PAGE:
LEBRON James and the Cavs dismantled another playoff contender on Sunday night, sweeping their series against the Toronto Raptors. Many experts going into this series expected the Raps to put up a huge fight, with some even stating Toronto had the potential to cause a dramatic upset. Instead they face the crossroads in the most important offseason to date in the franchises history.

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TORONTO face a similar level of uncertainty as the LA Clippers do heading into the off-season. They went all in this year, bringing guys like P.J. Tucker and Serge Ibaka in at the trade deadline. It meant little in the end as they ran into the buzzsaw that is LeBron and now they are at a crossroads. Their two recent acquisitions along with All-Star point guard Kyle Lowry and veteran forward Patrick Patterson are all free agents this off-season and their decisions should shape the franchises future after the most successful era Raptors fans have witnessed.

KYLE Lowry will definitely opt out of his player deal to become a free agent and the Raps can’t let him walk. The other pieces that are hitting the open market are all important, but no one is more important to this team than Lowry. Plagued by injury and inconsistencies he had a post season to forget. That doesn’t mean letting him go and signing elsewhere is the right decision. Serge Ibaka is a different matter though. With the eight year pro likely to demand a big pay day Toronto probably doesn’t have the cap (or need) to re-sign Ibaka. He isn’t the same dominant rim protecter he once was in OKC and that type of player is something that the  Raptors desperately covet. They would be better suited trying to sign an inside presence and paying the role players in Tucker and Patterson what they deserve.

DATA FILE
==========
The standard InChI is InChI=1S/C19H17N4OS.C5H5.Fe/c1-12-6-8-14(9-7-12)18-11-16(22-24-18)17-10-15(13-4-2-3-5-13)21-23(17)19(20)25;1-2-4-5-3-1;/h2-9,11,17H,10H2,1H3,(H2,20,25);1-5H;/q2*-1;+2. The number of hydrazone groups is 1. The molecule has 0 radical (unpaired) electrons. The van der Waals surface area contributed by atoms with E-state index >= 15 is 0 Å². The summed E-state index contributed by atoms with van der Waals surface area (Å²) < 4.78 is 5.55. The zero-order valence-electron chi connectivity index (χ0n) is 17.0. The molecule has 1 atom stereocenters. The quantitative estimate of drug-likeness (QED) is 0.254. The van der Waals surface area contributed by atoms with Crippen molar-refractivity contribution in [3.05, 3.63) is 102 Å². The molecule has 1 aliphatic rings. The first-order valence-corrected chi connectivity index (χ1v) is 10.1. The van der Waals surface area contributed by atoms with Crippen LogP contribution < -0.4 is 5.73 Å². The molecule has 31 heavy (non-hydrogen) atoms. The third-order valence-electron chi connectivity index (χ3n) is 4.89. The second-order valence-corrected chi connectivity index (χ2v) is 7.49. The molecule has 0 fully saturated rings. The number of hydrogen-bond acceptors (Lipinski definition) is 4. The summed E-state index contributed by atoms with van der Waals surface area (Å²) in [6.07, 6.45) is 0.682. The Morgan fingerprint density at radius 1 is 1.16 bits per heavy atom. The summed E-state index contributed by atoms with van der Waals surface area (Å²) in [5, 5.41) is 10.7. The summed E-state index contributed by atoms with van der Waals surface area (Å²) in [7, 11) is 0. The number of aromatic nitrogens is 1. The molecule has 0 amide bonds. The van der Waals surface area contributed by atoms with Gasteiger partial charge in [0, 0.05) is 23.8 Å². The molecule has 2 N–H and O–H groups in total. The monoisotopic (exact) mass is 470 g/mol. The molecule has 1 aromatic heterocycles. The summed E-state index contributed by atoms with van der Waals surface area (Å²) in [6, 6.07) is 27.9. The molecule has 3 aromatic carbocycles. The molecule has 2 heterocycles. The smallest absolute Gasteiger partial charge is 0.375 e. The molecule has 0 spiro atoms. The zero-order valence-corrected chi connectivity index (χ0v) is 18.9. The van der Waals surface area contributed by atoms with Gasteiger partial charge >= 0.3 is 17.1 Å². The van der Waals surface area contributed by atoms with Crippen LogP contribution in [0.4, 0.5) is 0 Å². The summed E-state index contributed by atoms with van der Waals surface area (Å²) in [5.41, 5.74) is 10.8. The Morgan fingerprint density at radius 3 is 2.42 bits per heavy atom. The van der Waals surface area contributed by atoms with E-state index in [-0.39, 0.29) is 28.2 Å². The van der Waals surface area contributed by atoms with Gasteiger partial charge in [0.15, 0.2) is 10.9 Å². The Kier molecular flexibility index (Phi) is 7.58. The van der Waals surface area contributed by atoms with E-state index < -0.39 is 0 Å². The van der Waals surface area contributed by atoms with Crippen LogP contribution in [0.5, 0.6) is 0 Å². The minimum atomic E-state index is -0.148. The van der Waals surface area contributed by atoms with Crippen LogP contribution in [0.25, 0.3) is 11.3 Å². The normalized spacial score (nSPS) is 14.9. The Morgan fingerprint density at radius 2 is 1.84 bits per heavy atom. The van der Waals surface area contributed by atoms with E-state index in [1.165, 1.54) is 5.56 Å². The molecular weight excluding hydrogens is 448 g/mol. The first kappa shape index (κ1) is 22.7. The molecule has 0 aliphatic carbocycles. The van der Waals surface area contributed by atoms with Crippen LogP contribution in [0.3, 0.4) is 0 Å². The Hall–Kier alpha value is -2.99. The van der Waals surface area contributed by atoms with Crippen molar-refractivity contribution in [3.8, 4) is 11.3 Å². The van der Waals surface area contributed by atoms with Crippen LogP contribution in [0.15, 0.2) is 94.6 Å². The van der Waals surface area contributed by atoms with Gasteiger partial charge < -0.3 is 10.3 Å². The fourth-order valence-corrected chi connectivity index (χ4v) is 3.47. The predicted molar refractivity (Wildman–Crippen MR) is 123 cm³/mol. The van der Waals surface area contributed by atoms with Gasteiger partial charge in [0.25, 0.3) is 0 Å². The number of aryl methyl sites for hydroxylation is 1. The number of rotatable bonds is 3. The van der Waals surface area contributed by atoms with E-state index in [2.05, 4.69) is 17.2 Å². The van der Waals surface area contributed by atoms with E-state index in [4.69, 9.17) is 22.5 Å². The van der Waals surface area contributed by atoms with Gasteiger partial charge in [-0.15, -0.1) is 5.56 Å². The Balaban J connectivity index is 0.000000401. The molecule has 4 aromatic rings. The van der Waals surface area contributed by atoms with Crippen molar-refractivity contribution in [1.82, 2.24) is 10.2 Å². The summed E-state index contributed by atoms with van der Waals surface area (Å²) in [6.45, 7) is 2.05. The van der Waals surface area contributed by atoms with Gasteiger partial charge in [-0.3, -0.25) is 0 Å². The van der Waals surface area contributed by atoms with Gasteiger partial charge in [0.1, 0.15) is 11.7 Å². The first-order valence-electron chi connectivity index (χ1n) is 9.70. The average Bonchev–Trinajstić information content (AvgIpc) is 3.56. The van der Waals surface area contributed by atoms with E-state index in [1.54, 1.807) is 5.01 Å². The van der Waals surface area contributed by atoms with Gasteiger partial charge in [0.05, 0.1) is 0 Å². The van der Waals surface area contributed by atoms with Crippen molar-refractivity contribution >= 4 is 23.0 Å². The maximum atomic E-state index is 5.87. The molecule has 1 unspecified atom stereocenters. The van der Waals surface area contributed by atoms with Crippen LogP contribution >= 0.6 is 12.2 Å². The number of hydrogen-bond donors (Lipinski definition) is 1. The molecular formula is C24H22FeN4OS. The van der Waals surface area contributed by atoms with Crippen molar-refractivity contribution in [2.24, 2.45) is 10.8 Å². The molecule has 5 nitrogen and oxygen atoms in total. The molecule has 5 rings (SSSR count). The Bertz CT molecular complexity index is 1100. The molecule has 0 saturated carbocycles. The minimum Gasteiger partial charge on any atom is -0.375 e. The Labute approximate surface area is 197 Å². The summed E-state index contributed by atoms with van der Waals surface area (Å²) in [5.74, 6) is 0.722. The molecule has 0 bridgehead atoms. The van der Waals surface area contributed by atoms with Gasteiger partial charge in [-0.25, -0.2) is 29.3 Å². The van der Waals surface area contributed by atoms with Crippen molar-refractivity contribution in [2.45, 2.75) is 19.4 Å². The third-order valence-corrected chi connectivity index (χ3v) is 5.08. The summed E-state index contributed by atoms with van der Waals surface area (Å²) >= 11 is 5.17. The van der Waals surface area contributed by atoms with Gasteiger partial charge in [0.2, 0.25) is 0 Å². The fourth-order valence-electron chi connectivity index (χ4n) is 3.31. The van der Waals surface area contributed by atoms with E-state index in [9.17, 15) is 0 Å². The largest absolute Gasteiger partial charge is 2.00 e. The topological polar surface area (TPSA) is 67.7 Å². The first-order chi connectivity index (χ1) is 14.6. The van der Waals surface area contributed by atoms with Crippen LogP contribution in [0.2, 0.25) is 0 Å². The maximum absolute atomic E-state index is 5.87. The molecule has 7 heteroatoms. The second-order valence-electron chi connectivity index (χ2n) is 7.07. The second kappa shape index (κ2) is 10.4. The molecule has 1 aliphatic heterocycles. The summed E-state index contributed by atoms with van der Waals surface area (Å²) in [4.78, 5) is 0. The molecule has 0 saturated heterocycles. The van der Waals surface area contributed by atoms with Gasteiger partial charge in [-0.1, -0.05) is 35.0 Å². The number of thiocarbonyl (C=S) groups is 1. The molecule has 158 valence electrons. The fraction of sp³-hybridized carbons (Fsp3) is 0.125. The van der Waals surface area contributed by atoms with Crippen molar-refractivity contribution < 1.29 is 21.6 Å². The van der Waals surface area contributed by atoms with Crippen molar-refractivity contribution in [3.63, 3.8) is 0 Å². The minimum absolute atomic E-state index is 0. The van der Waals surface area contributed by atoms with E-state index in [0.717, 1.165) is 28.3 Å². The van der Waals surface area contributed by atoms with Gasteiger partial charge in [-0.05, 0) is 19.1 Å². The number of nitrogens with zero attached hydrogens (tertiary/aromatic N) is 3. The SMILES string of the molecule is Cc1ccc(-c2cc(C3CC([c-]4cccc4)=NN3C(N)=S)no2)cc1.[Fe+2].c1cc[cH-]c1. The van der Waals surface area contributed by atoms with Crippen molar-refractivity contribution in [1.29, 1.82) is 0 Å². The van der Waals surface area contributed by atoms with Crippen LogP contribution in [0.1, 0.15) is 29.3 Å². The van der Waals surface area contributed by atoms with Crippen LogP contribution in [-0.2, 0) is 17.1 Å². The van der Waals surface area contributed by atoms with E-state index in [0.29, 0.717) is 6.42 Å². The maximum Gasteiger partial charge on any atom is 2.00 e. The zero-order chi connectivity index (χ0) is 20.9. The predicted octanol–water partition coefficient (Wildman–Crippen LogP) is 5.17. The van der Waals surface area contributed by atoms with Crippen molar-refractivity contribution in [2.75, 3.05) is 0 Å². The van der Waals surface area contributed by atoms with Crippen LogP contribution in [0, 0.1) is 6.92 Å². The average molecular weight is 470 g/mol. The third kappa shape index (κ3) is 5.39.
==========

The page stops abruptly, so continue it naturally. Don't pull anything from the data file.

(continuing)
Brace Yourself Toronto, It's Decision Time 1Image from bet.com

THERE is plenty of buzz surrounding the future of this core. Can they really regroup and top the Cavs with DeRozan and Lowry leading the way? Or is this simply the current teams ceiling. There are plenty of media personnel out their suggesting that the Raptors should blow it up and move on from the DeRozan/Lowry era. Toronto has the assets and star power necessary to swing a big deal and change the landscape of their entire team. A player like Blake Griffin or Carmelo Anthony could be a potential option for the squad to try and attain, although I’m skeptical on the idea. While it’s all well and good to aim on doing a mini rebuild, there is no certainty that they will be able to reach the top of the East food chain once again. Potentially jumpstarting their future so they can challenge for the East throne in a few years once LeBron’s game is on the downhill slope (although this may be in 20 years time because LeBron is a robot sent from space) is potentially smart, but I think they would be giving up too soon on this group, regardless of their shortcomings in the past few playoffs.

Brace Yourself Toronto, It's Decision Time 2Image from commons.wikimedia.org

TWELVE of the players from last years team are contracted for next year and should all be back. If they can bring Lowry, Patterson and Tucker back then they virtually have the same team. For them to be more successful in 2017-18 I think they need to find a big man to clog the center spot (Bismack Biyombo would be nice) and make Jonas Valancunis the leader of their bench unit. Lucas Nogueira isn’t quite ready to be THAT guy so they may have to look at signing someone for cheap. Nerlens Noel would be a great fit, but he is a restricted free agent and isn’t likely to be moving. The same can be said for Alex Len of the Phoenix Suns. Ageing vets like Roy Hibbert, David West and Zaza Pachulia could plug in and play patches of that role however they aren’t permanent solutions. In a perfect world someone with length like John Henson, Gorgui Dieng or Jusuf Nurkic would be a great solution.

BLOWING it up won’t be a shock if they opt to go in that direction and not re-sign their core pieces. I think it would be the wrong decision to make considering the position the franchise is in. Whatever decision they do make though will be a tough, lengthy and potentially painful one. I’m glad I’m not Masai Ujiri.

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